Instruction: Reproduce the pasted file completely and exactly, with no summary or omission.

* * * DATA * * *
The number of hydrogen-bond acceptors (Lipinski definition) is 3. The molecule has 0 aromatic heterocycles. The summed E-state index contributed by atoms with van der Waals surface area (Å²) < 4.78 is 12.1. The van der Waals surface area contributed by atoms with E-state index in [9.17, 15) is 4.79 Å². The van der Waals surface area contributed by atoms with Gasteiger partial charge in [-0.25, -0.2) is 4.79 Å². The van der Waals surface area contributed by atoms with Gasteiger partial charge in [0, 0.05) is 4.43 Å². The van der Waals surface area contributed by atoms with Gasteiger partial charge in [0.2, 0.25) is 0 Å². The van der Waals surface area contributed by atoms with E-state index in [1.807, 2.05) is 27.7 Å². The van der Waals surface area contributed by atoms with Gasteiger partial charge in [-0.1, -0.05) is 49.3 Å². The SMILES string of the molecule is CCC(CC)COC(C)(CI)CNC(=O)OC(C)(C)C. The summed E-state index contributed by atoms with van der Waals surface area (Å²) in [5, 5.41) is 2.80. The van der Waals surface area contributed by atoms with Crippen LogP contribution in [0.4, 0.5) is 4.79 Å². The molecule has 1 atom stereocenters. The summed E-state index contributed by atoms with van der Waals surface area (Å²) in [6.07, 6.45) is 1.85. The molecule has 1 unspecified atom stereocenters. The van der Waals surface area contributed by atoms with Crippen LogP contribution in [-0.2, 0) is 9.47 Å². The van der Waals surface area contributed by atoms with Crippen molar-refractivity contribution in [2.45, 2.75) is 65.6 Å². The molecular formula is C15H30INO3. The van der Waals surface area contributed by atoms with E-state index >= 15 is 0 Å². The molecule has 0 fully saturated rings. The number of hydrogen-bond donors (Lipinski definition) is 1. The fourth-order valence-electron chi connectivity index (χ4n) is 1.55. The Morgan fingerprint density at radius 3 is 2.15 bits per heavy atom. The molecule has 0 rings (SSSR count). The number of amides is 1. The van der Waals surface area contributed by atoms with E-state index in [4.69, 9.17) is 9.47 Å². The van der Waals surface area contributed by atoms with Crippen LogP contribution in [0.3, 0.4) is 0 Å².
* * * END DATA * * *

The number of hydrogen-bond acceptors (Lipinski definition) is 3. The molecule has 0 aromatic heterocycles. The summed E-state index contributed by atoms with van der Waals surface area (Å²) < 4.78 is 12.1. The van der Waals surface area contributed by atoms with E-state index in [9.17, 15) is 4.79 Å². The van der Waals surface area contributed by atoms with Gasteiger partial charge in [-0.25, -0.2) is 4.79 Å². The van der Waals surface area contributed by atoms with Gasteiger partial charge in [0, 0.05) is 4.43 Å². The van der Waals surface area contributed by atoms with Gasteiger partial charge in [0.2, 0.25) is 0 Å². The van der Waals surface area contributed by atoms with E-state index in [1.807, 2.05) is 27.7 Å². The van der Waals surface area contributed by atoms with Gasteiger partial charge in [-0.1, -0.05) is 49.3 Å². The SMILES string of the molecule is CCC(CC)COC(C)(CI)CNC(=O)OC(C)(C)C. The summed E-state index contributed by atoms with van der Waals surface area (Å²) in [5, 5.41) is 2.80. The van der Waals surface area contributed by atoms with Crippen LogP contribution in [0.4, 0.5) is 4.79 Å². The molecule has 1 atom stereocenters. The summed E-state index contributed by atoms with van der Waals surface area (Å²) in [6.07, 6.45) is 1.85. The molecule has 1 unspecified atom stereocenters. The van der Waals surface area contributed by atoms with Crippen LogP contribution in [-0.2, 0) is 9.47 Å². The van der Waals surface area contributed by atoms with Crippen molar-refractivity contribution in [2.45, 2.75) is 65.6 Å². The molecular formula is C15H30INO3. The van der Waals surface area contributed by atoms with E-state index >= 15 is 0 Å². The molecule has 0 fully saturated rings. The number of hydrogen-bond donors (Lipinski definition) is 1. The fourth-order valence-electron chi connectivity index (χ4n) is 1.55. The Morgan fingerprint density at radius 3 is 2.15 bits per heavy atom. The molecule has 0 rings (SSSR count). The number of amides is 1. The van der Waals surface area contributed by atoms with E-state index in [4.69, 9.17) is 9.47 Å². The van der Waals surface area contributed by atoms with Crippen LogP contribution in [0.3, 0.4) is 0 Å².